Seeing as we’ll be in 2015 by next Friday – life happens that quick! – I thought I would do something different to wrap up 2014.
Below is a short reading from my chapbook Corpus Christi Octaves done on the banks of the Ohio River earlier this week. Note the heavy fog on the river: by the end of recording, we were halfway in fog ourselves.
Special thanks to my wife, Ani, for going above and beyond the call of duty in the name of poetry by both recording this reading as well as providing the cover art for the book:
The collection deals with the passing of Dennis Flinn and Christine Maloy, poet friends from my hometown Corpus Christi, Texas. The poems read – “Sky,” “Stage,” & “Snow” – are written in an eight line form, each with its own syllabic measure.
Thank you to each and every one of you who stops by and reads this blog. My goal when I started was to have a forum in which to send a little positive poetry-centric energy out into the world. Through your readership, I feel that energy to have been returned many times over.
Enjoy the reading – awkwardness, fog, & all! Good writing and reading to you in the new year!
We’ve had some steady days of clouds making their way over us. The early mornings have been looking something like this:
In my work, I’ve been working with repetition in some recent poems of mine, trying to incorporate repeating words and images conceptually. The poem below by Tomas Tranströmer is a good model for what I mean. Each time a word or image is repeated, it is reembodied and adds to the overall effect. It’s almost as if the first “blow” in the beginning of the poem sets the details of the poem in motion.
A Winter Night – Tomas Tranströmer
The storm put its mouth to the house
and blows to get a tone.
I toss and turn, my closed eyes
reading the storm’s text.
The child’s eyes grow wide in the dark
and the storm howls for him.
Both love the swinging lamps;
both are halfway towards speech.
The storm has the hands and wings of a child.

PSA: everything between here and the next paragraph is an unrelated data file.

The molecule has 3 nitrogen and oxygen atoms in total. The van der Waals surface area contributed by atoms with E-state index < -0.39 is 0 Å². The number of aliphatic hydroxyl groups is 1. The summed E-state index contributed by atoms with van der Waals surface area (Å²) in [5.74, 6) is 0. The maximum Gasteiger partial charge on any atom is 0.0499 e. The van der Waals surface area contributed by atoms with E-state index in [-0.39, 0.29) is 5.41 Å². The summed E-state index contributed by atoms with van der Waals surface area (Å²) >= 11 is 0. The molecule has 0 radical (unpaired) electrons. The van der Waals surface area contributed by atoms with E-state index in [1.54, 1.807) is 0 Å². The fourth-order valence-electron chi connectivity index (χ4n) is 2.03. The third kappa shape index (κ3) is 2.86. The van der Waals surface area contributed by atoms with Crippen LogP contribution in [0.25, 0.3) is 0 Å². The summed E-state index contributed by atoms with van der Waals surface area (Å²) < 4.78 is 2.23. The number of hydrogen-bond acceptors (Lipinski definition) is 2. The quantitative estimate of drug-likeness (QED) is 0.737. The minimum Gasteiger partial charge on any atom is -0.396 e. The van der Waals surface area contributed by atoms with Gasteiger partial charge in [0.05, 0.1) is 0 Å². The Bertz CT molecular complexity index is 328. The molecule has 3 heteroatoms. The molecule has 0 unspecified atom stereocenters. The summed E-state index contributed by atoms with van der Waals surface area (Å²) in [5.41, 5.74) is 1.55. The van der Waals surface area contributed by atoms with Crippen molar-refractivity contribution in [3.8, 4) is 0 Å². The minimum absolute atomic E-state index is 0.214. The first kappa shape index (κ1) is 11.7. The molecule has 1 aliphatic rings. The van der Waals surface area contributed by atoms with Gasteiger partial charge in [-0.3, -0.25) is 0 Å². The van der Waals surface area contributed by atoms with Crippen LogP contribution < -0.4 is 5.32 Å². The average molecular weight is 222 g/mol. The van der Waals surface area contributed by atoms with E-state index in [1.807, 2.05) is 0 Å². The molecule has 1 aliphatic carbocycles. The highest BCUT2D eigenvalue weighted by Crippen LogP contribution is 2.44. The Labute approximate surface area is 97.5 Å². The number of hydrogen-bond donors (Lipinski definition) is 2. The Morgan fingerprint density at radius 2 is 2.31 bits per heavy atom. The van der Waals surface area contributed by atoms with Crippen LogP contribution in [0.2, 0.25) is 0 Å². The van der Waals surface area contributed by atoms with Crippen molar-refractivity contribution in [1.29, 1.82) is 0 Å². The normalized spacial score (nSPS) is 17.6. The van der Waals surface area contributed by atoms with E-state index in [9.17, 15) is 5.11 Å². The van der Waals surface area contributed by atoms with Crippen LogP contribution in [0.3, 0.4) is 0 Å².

Far away, travellers run for cover.
The house feels its own constellation of nails
holding the walls together.
The night is calm in our rooms,
where the echoes of all footsteps rest like sunken leaves in a pond, but the night outside is wild.
A darker storm stands over the world. It puts its mouth to our soul and blows to get a tone. We are afraid the storm will blow us empty.
The above, by the Honduran writer Augusto Monterroso, is credited as being one of the world’s shortest stories. Monterroso is one of my favorite writers in the Latin American microcuento tradition.
When I first read him, I was amazed at how much spookiness can happen in a short amount of prose. The form – which in English goes by various names: flash fiction, prose poetry, short shorts, microfiction, etc. – allows for a certain kind of sensibility to play.
Myself, I find a complicated humor in the form at times, as can bee seen in two new pieces published in Star 82 Review’s Issue 2.4.
This particular piece has been 10 years in the making. A lot of living and learning – both via books as well as cultural and emotional understanding – was undergone to get to the final draft. I am grateful to have it out in the world in such a fine forum.
Thank you to judge Carmen Gimenez Smith and the good folks at Blue Mesa Review! And congratulations to the other winners!
When I read poetry, I want to feel myself suddenly larger … in touch with—or at least close to—what I deem magical, astonishing. I want to experience a kind of wonderment. And when you report back to your own daily world after experiencing the strangeness of a world sort of recombined and reordered in the depths of a poet’s soul, the world looks fresher somehow. Your daily world has been taken out of context. It has the voice of the poet written all over it, for one thing, but it also seems suddenly more alive… —Mark Strand, The Art of Poetry No. 77, 1998
What moves me most about the above quote is how clearly it states the power of a poem to color one’s view of the world. You can’t step in the same river twice, Heraclitus said (and Borges quoted religiously 🙂 ). Poetry, then, is a way to document what the second steps into the river – and the third, fourth, etc. – feel like. You leave a good poem different, not for any act of manipulation, but simply an act of listening and attention, words that apply to reading and prayer.
I was happy to share the following poem with my students this week. I told them one of the things I love about it is how Strand gets away with repeating “someone” and “something,” big no-no’s that I look for when I revise my own work. Usually “something” is not pointing to an ethereal wonderment, but at a lack of specificity. In Strand’s poem, the words become the very air of a party, and then the air of the universe.
From the Long Sad Party– Mark Strand
Someone was saying
something about shadows covering the field, about
how things pass, how one sleeps towards morning
and the morning goes.
Someone was saying
how the wind dies down but comes back,
how shells are the coffins of wind
but the weather continues.
It was a long night
and someone said something about the moon shedding its white
on the cold field, that there was nothing ahead
but more of the same.
a city she had been in before the war, a room with two candles
against a wall, someone dancing, someone watching.
We began to believe
the night would not end.
Someone was saying the music was over and no one had noticed.
Then someone said something about the planets, about the stars,
how small they were, how far away.